Musicians in the English-speaking often use Italian musical terms instead of the English equivalents. Somehow they sound more musical, or maybe we think they are more musical because we usually encounter them in musical contexts. One of these is ritardando, which I’ll explain more in a moment. Some composers, most famously the Australian-American Percy Grainger, preferred or prefer English, specifically Germanic, terms. In Grainger’s case, unfortunately, this was specifically related to his ideas about racial purity.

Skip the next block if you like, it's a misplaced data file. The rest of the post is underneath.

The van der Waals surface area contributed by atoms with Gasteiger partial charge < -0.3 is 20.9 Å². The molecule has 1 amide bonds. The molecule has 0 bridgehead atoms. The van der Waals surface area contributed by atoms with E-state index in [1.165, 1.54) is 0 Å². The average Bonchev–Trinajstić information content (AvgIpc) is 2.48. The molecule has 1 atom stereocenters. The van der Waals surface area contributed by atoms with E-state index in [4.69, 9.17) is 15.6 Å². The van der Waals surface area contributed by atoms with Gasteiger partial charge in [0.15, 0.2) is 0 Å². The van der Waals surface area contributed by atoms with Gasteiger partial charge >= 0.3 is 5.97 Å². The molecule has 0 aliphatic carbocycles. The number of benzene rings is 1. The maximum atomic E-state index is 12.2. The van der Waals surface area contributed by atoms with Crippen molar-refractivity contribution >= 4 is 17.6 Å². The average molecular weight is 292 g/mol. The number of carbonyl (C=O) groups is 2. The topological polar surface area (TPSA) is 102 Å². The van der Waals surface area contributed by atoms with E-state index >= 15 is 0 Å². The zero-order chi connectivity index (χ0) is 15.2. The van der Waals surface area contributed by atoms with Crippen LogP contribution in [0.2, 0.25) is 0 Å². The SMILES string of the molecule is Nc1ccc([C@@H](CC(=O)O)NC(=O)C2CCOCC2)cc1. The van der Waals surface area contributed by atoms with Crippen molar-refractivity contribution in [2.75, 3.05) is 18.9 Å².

A few days ago, one of the choirs I sing in sight-read a work by the American composer Leo Sowerby, whose name I knew but whose music I had never encountered. Scattered throughout is retarding, the direct equivalent of ritardando, but still Latinate. Grainger probably used the undoubtedly Germanic slowing. (I don’t know what Sowerby’s motivation in using the term was.)Continue reading